The effect of progressive hydration of a protein from an essentially dry state is studied by Oleg Boyarkin and colleagues at EPFL in Lausanne (N. S. Nagornova et al., Science 336, 320; 2012 – paper here). They form gas-phase clusters of the macrocyclic peptide gramicidin S complexed with various numbers of water molecules, from 1 to 50, and characterize the interactions using vibrational spectroscopy to monitor hydrogen-bonding. The effect of progressive hydration is most pronounced for the first two water molecules, which disrupt intramolecular non-covalent (amine cation to pi) bonds and cause significant elongation of the peptide, bringing it into a conformation close to that of the fully hydrated state.
An interesting preprint on dewetting-induced hydrophobic attraction by Naiyin Yu and Michael Hagan at Brandeis (arxiv:1206.1828 – paper here). The latest view of this picture (see Patel et al., J. Phys. Chem. B 116, 2498 (2012) – Hagan is a coauthor of this paper) posits that proteins that self-assemble via hydrophobic interactions tend to sit close to a dewetting transition, which – if it doesn’t happen spontaneously – might therefore be induced by small perturbations. Yu and Hagan support this idea with simulations of the dimerization of the HIV capsid protein. While the wild-type subunits assemble only by gradual expulsion of water, mutations enacted in silico to replace three hydrophilic residues at the interface with hydrophobic ones can trigger dewetting – and moreover that they do so in a way that reveals the cooperativity of drying and the sensitivity to surface topography. As the authors argue, “Since the CA-C dimerization interface is typical of protein binding surfaces, our results raise the possibility that many proteins sit near a dewetting transition”.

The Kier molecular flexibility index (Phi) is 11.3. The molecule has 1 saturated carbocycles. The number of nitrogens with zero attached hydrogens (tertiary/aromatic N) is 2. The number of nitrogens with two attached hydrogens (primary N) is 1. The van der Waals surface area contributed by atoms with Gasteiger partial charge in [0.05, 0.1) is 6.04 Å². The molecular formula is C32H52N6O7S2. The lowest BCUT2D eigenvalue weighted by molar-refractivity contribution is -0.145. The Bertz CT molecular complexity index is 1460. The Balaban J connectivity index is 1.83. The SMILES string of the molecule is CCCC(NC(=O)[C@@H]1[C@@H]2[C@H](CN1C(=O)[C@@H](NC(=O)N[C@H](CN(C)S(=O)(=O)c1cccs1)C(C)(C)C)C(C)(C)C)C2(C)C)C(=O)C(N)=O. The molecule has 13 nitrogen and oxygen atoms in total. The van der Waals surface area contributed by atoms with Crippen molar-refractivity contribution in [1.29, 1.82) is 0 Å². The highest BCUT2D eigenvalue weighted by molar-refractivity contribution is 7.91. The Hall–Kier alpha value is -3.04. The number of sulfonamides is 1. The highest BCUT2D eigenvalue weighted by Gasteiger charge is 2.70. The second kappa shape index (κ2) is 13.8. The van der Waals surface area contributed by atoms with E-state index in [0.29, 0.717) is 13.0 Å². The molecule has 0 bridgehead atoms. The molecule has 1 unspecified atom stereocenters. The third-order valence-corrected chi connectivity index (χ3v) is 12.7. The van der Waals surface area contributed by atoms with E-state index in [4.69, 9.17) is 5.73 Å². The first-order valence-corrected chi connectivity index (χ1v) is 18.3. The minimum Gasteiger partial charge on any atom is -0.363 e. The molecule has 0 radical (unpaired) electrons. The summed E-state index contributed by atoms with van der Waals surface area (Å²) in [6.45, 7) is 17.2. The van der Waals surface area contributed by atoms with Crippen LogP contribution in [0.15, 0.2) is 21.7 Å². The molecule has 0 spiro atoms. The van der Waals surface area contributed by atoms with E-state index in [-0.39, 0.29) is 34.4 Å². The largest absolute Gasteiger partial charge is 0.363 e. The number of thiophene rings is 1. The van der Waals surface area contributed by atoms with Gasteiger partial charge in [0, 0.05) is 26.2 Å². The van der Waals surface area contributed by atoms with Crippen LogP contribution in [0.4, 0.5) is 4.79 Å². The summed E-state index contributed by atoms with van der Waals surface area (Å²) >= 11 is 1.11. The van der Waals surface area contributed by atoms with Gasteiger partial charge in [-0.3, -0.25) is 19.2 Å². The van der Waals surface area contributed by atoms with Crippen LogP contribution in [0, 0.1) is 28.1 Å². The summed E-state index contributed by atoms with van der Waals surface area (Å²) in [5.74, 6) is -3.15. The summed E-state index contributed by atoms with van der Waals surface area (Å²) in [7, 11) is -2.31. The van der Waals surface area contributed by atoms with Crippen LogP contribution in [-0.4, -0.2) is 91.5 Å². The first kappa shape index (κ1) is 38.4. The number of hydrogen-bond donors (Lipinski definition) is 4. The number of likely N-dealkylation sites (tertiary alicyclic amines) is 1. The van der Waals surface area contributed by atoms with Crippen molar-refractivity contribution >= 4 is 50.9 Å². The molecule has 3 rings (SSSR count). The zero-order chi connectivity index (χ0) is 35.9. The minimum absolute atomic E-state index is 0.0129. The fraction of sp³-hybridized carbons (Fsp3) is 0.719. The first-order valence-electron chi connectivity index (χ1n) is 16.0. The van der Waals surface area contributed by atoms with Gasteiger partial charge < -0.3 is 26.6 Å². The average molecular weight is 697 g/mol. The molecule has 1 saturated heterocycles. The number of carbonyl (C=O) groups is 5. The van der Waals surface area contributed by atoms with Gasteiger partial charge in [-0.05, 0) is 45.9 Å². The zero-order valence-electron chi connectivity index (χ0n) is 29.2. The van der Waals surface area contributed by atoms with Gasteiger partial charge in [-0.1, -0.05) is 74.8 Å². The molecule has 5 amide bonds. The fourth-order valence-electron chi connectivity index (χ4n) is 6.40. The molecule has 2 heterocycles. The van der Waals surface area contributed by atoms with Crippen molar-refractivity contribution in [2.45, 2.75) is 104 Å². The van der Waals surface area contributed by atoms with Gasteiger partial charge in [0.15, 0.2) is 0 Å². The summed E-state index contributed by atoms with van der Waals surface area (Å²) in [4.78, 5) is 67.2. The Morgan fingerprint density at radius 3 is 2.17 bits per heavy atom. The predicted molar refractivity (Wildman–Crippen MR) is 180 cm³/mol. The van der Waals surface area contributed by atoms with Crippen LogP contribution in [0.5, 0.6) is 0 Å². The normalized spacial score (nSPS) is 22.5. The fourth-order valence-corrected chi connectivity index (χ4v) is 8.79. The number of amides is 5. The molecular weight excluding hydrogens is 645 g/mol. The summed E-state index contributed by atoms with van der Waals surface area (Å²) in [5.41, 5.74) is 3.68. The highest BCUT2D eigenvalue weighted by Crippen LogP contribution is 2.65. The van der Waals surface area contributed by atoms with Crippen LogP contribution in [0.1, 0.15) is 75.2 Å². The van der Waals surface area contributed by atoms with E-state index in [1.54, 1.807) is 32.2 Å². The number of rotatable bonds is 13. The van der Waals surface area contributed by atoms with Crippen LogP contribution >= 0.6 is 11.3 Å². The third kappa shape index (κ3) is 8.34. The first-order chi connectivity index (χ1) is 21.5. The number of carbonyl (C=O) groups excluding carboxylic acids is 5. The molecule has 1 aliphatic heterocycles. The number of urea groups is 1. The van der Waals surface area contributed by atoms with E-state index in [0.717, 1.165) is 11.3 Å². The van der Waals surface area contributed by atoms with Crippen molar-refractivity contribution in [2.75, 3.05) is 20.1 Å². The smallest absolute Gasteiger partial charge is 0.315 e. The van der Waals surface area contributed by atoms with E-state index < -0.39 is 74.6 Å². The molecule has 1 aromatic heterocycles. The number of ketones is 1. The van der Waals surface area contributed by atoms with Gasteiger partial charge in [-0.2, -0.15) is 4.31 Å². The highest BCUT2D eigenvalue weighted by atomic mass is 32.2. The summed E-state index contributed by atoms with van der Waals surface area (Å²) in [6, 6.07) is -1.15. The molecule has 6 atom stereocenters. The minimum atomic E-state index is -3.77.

A simple model of the hydration of a hydrophobic particle is presented by Ken Dill of Stony Brook and colleagues in Ljubljana (M. Luksic et al., J. Phys. Chem. B 116, 6177; 2012 – paper here). The model is two-dimensional, with water molecules modelled as ‘Mercedes Benz’ circular particles that engage in trigonal hydrogen bonding – simple enough to be solved almost analytically. The aim here is to probe the effects of hydrogen bonding and van der Waals interactions on the thermodynamics of hydration. The model is able to qualitatively capture the trends seen experimentally, such as the temperature dependence of thermodyamic functions such as the heat capacity and the effect of changing solute size, establishing it as a computationally cheap starting point for more sophisticated 3D models.